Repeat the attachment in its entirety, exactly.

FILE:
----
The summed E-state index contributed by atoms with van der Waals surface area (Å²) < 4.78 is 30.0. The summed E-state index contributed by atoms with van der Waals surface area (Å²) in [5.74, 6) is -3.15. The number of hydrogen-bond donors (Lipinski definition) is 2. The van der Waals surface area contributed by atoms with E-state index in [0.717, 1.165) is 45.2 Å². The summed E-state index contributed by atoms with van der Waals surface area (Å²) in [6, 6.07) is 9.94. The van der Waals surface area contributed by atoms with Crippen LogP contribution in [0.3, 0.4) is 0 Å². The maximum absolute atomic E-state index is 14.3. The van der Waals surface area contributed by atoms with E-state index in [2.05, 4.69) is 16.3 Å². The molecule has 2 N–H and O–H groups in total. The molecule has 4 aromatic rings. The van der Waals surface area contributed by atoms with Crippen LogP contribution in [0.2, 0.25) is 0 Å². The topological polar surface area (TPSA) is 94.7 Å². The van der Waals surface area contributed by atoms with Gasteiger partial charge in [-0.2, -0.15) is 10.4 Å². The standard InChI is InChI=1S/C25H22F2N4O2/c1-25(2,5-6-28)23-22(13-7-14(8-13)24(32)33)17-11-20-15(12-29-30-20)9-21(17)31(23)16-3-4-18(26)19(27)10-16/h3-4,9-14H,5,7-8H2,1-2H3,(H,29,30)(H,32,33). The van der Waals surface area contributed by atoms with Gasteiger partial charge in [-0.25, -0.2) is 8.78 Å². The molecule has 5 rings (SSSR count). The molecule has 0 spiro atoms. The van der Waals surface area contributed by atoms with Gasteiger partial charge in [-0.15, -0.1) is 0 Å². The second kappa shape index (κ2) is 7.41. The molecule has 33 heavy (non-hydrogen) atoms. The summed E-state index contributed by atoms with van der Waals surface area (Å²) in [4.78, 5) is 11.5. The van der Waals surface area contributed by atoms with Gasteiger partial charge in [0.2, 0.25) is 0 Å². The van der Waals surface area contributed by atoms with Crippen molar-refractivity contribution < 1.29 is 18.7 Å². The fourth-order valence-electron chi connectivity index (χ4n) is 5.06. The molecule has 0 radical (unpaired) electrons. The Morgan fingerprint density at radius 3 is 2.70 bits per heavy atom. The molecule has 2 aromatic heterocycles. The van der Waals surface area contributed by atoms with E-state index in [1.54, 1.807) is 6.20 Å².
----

The summed E-state index contributed by atoms with van der Waals surface area (Å²) < 4.78 is 30.0. The summed E-state index contributed by atoms with van der Waals surface area (Å²) in [5.74, 6) is -3.15. The number of hydrogen-bond donors (Lipinski definition) is 2. The van der Waals surface area contributed by atoms with E-state index in [0.717, 1.165) is 45.2 Å². The summed E-state index contributed by atoms with van der Waals surface area (Å²) in [6, 6.07) is 9.94. The van der Waals surface area contributed by atoms with Crippen LogP contribution in [0.3, 0.4) is 0 Å². The maximum absolute atomic E-state index is 14.3. The van der Waals surface area contributed by atoms with E-state index in [2.05, 4.69) is 16.3 Å². The molecule has 2 N–H and O–H groups in total. The molecule has 4 aromatic rings. The van der Waals surface area contributed by atoms with Crippen LogP contribution in [0.2, 0.25) is 0 Å². The topological polar surface area (TPSA) is 94.7 Å². The van der Waals surface area contributed by atoms with Gasteiger partial charge in [-0.2, -0.15) is 10.4 Å². The standard InChI is InChI=1S/C25H22F2N4O2/c1-25(2,5-6-28)23-22(13-7-14(8-13)24(32)33)17-11-20-15(12-29-30-20)9-21(17)31(23)16-3-4-18(26)19(27)10-16/h3-4,9-14H,5,7-8H2,1-2H3,(H,29,30)(H,32,33). The van der Waals surface area contributed by atoms with Gasteiger partial charge in [-0.25, -0.2) is 8.78 Å². The molecule has 5 rings (SSSR count). The molecule has 0 spiro atoms. The van der Waals surface area contributed by atoms with Gasteiger partial charge in [-0.15, -0.1) is 0 Å². The second kappa shape index (κ2) is 7.41. The molecule has 33 heavy (non-hydrogen) atoms. The summed E-state index contributed by atoms with van der Waals surface area (Å²) in [4.78, 5) is 11.5. The van der Waals surface area contributed by atoms with Gasteiger partial charge in [0.2, 0.25) is 0 Å². The van der Waals surface area contributed by atoms with Crippen molar-refractivity contribution < 1.29 is 18.7 Å². The fourth-order valence-electron chi connectivity index (χ4n) is 5.06. The molecule has 0 radical (unpaired) electrons. The Morgan fingerprint density at radius 3 is 2.70 bits per heavy atom. The molecule has 2 aromatic heterocycles. The van der Waals surface area contributed by atoms with E-state index in [1.54, 1.807) is 6.20 Å².